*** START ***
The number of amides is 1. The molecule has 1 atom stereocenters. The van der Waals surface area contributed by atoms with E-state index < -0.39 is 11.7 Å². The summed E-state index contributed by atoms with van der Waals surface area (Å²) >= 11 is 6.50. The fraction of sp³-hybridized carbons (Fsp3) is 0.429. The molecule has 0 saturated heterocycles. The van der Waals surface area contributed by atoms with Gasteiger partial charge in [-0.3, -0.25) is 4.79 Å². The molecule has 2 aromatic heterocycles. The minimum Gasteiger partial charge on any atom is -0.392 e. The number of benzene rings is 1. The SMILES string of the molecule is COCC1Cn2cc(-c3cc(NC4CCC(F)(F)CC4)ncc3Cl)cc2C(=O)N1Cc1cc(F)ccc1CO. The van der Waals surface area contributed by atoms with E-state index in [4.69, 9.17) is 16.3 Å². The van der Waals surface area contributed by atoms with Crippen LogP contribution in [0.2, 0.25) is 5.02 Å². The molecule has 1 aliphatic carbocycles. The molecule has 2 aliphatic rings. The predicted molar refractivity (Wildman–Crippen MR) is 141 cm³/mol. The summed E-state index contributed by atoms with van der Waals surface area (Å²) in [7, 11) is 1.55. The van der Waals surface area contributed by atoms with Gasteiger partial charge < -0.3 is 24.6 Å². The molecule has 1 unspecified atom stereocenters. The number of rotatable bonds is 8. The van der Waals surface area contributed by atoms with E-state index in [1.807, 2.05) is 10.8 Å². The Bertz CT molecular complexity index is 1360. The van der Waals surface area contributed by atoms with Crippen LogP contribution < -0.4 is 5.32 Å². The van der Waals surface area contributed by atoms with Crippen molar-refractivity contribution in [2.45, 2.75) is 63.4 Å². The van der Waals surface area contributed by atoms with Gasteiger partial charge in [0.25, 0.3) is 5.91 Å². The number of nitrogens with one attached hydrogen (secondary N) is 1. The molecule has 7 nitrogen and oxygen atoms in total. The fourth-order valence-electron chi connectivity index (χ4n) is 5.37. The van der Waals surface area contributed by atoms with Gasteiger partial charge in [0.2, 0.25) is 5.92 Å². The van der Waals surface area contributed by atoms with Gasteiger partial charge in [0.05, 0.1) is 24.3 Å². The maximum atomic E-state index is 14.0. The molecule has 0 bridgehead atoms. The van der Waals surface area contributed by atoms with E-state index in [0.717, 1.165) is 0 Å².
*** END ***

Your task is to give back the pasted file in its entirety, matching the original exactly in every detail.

The number of amides is 1. The molecule has 1 atom stereocenters. The van der Waals surface area contributed by atoms with E-state index < -0.39 is 11.7 Å². The summed E-state index contributed by atoms with van der Waals surface area (Å²) >= 11 is 6.50. The fraction of sp³-hybridized carbons (Fsp3) is 0.429. The molecule has 0 saturated heterocycles. The van der Waals surface area contributed by atoms with Gasteiger partial charge in [-0.3, -0.25) is 4.79 Å². The molecule has 2 aromatic heterocycles. The minimum Gasteiger partial charge on any atom is -0.392 e. The number of benzene rings is 1. The SMILES string of the molecule is COCC1Cn2cc(-c3cc(NC4CCC(F)(F)CC4)ncc3Cl)cc2C(=O)N1Cc1cc(F)ccc1CO. The van der Waals surface area contributed by atoms with E-state index in [4.69, 9.17) is 16.3 Å². The van der Waals surface area contributed by atoms with Crippen LogP contribution in [0.2, 0.25) is 5.02 Å². The molecule has 1 aliphatic carbocycles. The molecule has 2 aliphatic rings. The predicted molar refractivity (Wildman–Crippen MR) is 141 cm³/mol. The summed E-state index contributed by atoms with van der Waals surface area (Å²) in [7, 11) is 1.55. The van der Waals surface area contributed by atoms with Gasteiger partial charge < -0.3 is 24.6 Å². The molecule has 1 unspecified atom stereocenters. The number of rotatable bonds is 8. The van der Waals surface area contributed by atoms with E-state index in [1.807, 2.05) is 10.8 Å². The Bertz CT molecular complexity index is 1360. The van der Waals surface area contributed by atoms with Crippen LogP contribution < -0.4 is 5.32 Å². The van der Waals surface area contributed by atoms with Crippen molar-refractivity contribution in [2.45, 2.75) is 63.4 Å². The van der Waals surface area contributed by atoms with Gasteiger partial charge in [0.25, 0.3) is 5.91 Å². The number of nitrogens with one attached hydrogen (secondary N) is 1. The molecule has 7 nitrogen and oxygen atoms in total. The fourth-order valence-electron chi connectivity index (χ4n) is 5.37. The van der Waals surface area contributed by atoms with Gasteiger partial charge in [0.2, 0.25) is 5.92 Å². The van der Waals surface area contributed by atoms with Gasteiger partial charge in [0.05, 0.1) is 24.3 Å². The maximum atomic E-state index is 14.0. The molecule has 0 bridgehead atoms. The van der Waals surface area contributed by atoms with E-state index in [0.717, 1.165) is 0 Å².